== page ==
One of the most distinctive practices of Rosh Hashanah is eating the Simanim, special foods at the first Rosh Hashanah meal. The Gemara (Krissus 6a) writes, “Symbolism has significance,” and because of this one should adorn the Rosh Hashanah meal with special foods.
The Gemara does not specify when the Simanim should appear on the Rosh Hashanah table, and this matter is discussed by some authorities (see the discussion in Shut Mishneh Halachos Vol. 8, no. 80; Toras Hamoadim, Yamim Noraim 4:1). Moreover, according to one version of the Gemara the custom is that the Simanim foods must be seen, rather than eaten (see Beis Yosef, Orach Chaim 583).
However, the prevalent custom is to eat the Simanim foods (as ruled by the Shulchan Aruch, Orach Chaim 583:1. If for some reason they cannot be eaten, such as for health reasons or due to worm infestation, they should still be placed on the table. The custom is to do so specifically on the night meals of Rosh Hashanah. Some partake of them on the first night alone (Bnei Yissachar, Tishrei 2, 11; Eshel Avraham 583; Piskei Teshuvos 583:6), while others have the Simanim on both nights (Elyah Rabba 583:1; Shaarei Teshuvah 583:1; among others).
We have already discussed the laws of berachos relating to the eating of the Simanim—what is the correct order for eating them, based on the laws of precedence for different berachos. In the present article we will discuss the Simanim themselves, and their laws and customs.
Which Simanim should be at the Rosh Hashanah table? When should they be eaten? Are berachos recited on all the Simanim, even those whose beracha is “ha’adama”? Is the customary prayer over the Simanim recited with the Name of Hashem, or without it? These questions, among others, are discussed below.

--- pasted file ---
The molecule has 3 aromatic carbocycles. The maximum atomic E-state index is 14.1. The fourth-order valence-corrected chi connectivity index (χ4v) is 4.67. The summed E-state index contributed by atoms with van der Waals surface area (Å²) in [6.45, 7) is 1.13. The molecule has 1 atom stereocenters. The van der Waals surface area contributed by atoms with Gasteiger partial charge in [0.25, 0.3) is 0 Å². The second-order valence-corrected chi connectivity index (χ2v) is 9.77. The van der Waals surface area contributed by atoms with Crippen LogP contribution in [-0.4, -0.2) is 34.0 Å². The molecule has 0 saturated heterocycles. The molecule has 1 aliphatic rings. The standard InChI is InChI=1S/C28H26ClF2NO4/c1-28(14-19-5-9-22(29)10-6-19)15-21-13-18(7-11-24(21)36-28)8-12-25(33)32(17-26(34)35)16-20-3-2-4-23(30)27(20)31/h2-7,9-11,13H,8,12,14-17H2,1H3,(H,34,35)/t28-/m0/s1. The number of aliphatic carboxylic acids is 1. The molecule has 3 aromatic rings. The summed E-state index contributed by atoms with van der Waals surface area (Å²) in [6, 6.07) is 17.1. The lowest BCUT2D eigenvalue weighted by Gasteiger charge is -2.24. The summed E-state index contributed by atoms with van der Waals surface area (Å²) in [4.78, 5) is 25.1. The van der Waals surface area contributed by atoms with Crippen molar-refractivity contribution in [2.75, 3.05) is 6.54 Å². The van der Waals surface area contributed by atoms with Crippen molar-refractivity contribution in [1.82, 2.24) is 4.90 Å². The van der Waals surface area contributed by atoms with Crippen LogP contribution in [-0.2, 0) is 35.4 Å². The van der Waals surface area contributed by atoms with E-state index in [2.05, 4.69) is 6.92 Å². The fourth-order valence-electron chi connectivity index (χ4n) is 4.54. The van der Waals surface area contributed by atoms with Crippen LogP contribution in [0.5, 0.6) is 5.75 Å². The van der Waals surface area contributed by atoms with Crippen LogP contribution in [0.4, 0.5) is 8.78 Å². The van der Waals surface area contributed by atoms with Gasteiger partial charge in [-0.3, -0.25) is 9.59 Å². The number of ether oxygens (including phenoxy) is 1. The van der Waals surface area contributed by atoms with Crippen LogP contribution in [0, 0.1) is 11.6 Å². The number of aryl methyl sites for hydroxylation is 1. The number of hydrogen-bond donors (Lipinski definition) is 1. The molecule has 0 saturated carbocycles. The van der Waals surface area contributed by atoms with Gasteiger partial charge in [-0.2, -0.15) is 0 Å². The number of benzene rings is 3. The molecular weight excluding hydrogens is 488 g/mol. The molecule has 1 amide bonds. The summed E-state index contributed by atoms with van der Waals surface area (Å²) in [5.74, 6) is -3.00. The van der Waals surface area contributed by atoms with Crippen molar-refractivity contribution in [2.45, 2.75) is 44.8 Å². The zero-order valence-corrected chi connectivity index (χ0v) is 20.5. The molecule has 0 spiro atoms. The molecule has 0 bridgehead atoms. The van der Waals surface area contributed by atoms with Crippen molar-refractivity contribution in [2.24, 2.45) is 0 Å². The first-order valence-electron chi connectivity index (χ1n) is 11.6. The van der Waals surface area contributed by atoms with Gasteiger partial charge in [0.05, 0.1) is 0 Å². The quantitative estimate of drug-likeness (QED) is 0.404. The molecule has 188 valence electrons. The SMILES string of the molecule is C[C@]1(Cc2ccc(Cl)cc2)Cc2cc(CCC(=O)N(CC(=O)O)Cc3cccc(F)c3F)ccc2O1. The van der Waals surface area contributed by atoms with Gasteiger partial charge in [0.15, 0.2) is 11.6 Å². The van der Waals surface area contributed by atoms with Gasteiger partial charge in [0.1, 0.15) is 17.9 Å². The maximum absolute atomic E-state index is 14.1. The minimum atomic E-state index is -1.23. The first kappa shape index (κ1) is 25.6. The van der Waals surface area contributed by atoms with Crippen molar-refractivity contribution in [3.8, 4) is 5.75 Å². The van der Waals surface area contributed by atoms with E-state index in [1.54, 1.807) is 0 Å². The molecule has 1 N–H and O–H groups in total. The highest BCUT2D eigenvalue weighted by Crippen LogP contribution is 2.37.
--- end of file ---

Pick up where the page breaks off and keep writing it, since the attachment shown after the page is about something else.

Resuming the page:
The Gemara (Krisos 6a; Horios 12a) lists only five Simanim, four vegetables and dates. These are (in the order given by the Shulchan Aruch):
- Rubiya (tilsan)—see below
- Karti (leek)
- Silka (beets)
- Tamri (dates)
- Kara (squash)
The significance of the different Simanim is their name. Thus, karti recalls the word kareis, and is eaten as a sign that our enemies should be cut off. The Kaf Hachaim (583:11) explains that the main prayer refers to our enemies in Heaven, the prosecuting angels, about whom we pray that they should not prosecute us on the Day of Judgment. Silka recalls the scattering of our enemies, and tamri to their demise. Kara is eaten as an omen that evil decrees should be torn apart (kore’a), and that our merits should be read before Hashem (yikra).
Rubiya literally means “many,” and there is some dispute concerning its identity. Some write that it refers to carrots (Shulchan Aruch Harav 129:9). Others explain that it refers to a red herb substance (see Birkei Yosef 583:3). But most identity it as a small red bean (the cowpea legume; see Birkei Yosef 583:2; Kaf Hachaim 583:10). The latter is the common custom. (The Gemara and Shulchan Aruch mention that rubya is tilsan. In the Gemara tilsan is fenugreek [see Rashi, Nidda 19a], while in modern Hebrew it refers to clover.)
The rubya Siman is eaten as an omen to “many,” symbolizing a prayer that our merits should be multiplied. In Europe, carrots were eaten for a similar reason, since their Yiddish name is mehren, also meaning many (see Mishnah Berurah 583:1, who notes that foods denoting “many” should be eaten depending on the local language).